Featured Post

Why people are quitting their jobs to teach in Israel

Why people are quitting their jobs in the States to teach in Israel

We’ve been seeing a similar trend for a while–young people graduate from college and can’t find jobs. They spend a few months tinkering with commas on their resumes, writing reverential emails to potential employers, and when all else fails, panicking. Finally, they make the decision to do something more productive for their professional development. For example: an internship–and better yet, one that’s abroad because they’ve heard that international professional experience is an excellent addition to their resumes. Of course, if they’re lucky enough, they learn that these opportunities exist in Israel and that they can get funding to make it feasible.

Fast-forward five to 12 months, and they’re back home with sparking resumes, work experience in the Middle East (!), and quickly land the jobs they want. They look back, thankful that their experience helped them with their careers–and gave them a chance to be young and beautiful in Tel Aviv (or Jerusalem).

But with Israel Teaching Fellows (ITF), a 10-month program which places Jewish North American college graduates as volunteer teachers’ aides in Israeli public schools, we’re seeing something new.  Young professionals in the States are actually leaving their jobs for the teaching program.  Julia Kingsdale, a Harvard alumna, worked in Boston’s healthcare industry for two years before deciding she needed to get out of the office and explore a new field in Israel.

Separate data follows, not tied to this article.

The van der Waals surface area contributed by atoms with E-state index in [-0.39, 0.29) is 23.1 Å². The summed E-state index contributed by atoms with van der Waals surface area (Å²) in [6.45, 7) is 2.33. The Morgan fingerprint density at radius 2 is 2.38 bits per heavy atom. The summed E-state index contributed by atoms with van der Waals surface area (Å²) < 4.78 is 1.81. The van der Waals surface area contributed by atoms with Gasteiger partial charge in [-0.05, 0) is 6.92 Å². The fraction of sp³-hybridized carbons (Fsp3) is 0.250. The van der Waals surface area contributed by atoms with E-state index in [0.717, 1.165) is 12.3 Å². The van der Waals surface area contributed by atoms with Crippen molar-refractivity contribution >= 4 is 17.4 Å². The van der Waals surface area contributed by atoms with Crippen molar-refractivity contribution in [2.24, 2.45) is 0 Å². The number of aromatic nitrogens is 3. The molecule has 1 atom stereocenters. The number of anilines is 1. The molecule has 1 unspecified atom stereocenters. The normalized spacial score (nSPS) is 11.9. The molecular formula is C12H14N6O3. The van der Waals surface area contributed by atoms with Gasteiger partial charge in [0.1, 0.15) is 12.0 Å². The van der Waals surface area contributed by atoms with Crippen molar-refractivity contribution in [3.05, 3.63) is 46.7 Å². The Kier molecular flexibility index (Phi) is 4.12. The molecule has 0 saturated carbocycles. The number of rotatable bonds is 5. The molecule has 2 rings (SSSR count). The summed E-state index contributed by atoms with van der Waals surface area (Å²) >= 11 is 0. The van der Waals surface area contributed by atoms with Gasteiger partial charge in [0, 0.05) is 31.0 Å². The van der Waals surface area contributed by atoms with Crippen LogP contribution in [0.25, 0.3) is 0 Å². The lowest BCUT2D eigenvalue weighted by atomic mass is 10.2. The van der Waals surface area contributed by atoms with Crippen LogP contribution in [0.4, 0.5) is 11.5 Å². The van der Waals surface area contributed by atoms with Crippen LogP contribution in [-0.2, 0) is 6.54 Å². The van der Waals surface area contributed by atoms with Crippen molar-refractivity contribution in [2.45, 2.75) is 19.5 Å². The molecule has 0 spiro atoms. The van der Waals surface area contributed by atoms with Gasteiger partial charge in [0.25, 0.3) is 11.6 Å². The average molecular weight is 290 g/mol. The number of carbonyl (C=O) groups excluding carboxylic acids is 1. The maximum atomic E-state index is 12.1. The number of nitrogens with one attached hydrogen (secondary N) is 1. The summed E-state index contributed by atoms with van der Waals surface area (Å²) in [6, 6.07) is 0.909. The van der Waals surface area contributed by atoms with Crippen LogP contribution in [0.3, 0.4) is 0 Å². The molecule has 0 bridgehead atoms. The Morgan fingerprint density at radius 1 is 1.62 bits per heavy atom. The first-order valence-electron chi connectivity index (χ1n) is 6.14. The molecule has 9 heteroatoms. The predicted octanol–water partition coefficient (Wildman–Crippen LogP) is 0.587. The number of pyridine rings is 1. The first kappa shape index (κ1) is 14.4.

“There’s something sort of spontaneous, albeit chaotic, about Israel,” Kingsdale told me. “Teaching in Israel requires a mindset shift where you can’t intensely plan every detail; you need to focus on the situation at hand, which is something I find really refreshing.”  Now, in addition to fulfilling her required hours, she’s also launching an after-school reading program.  Another Fellow, Teach for America alumnus Chris Harty enrolled in ITF to expand his professional insights. Both of them first experienced Israel through a short-term trip: Birthright for Kingsdale and REALITY for Harty.

The truth is, I’m not surprised. Through ITF, Jewish young adults not only gain professional experience in Israel, but also make a real impact on Israeli kids, and quite literally, the Jewish state’s future. Anyone who’s done service work in Israel knows that there’s also something especially revitalizing about volunteering there. In the 63-year-old, ever-changing country, Jewish young adults are leaving their mark.  They have a hand in changing Jewish history—their history.

I may be biased: I work for Masa Israel, a project of the Jewish Agency for Israel and the Government of Israel, that runs 200 internship, service and academic programs in Israel.  But then again, my job puts me in touch—every single day—with hundreds of young adults who tell me about their life-changing experiences in Israel.  They’ve fallen in love with the fast-paced culture, the Middle Eastern hospitality, Israelis’ tough love and shocking honesty, the respect for individuals’ ideas instead of their titles, the Jewish holiday calendar which always means another celebration is up ahead, or some Jewish guy or girl they met along the way.

Having started with 68 participants serving in communities throughout Israel, ITF has now opened 200 spots due to high demands.  Applications are not due for another few months and yet, hundreds are already in.

In Israel, volunteer work isn’t just kind-hearted service.  It’s personal.  It means that young people with 2,000-year-old shared histories are helping to make their ancient homeland a better place, and most importantly, a place that they can feel proud of.

About the Author
Rachel Sales is co-founder of Pink Pangea (, the magazine for women who love to travel. She holds an MFA in creative writing from Columbia University. She currently lives in Israel.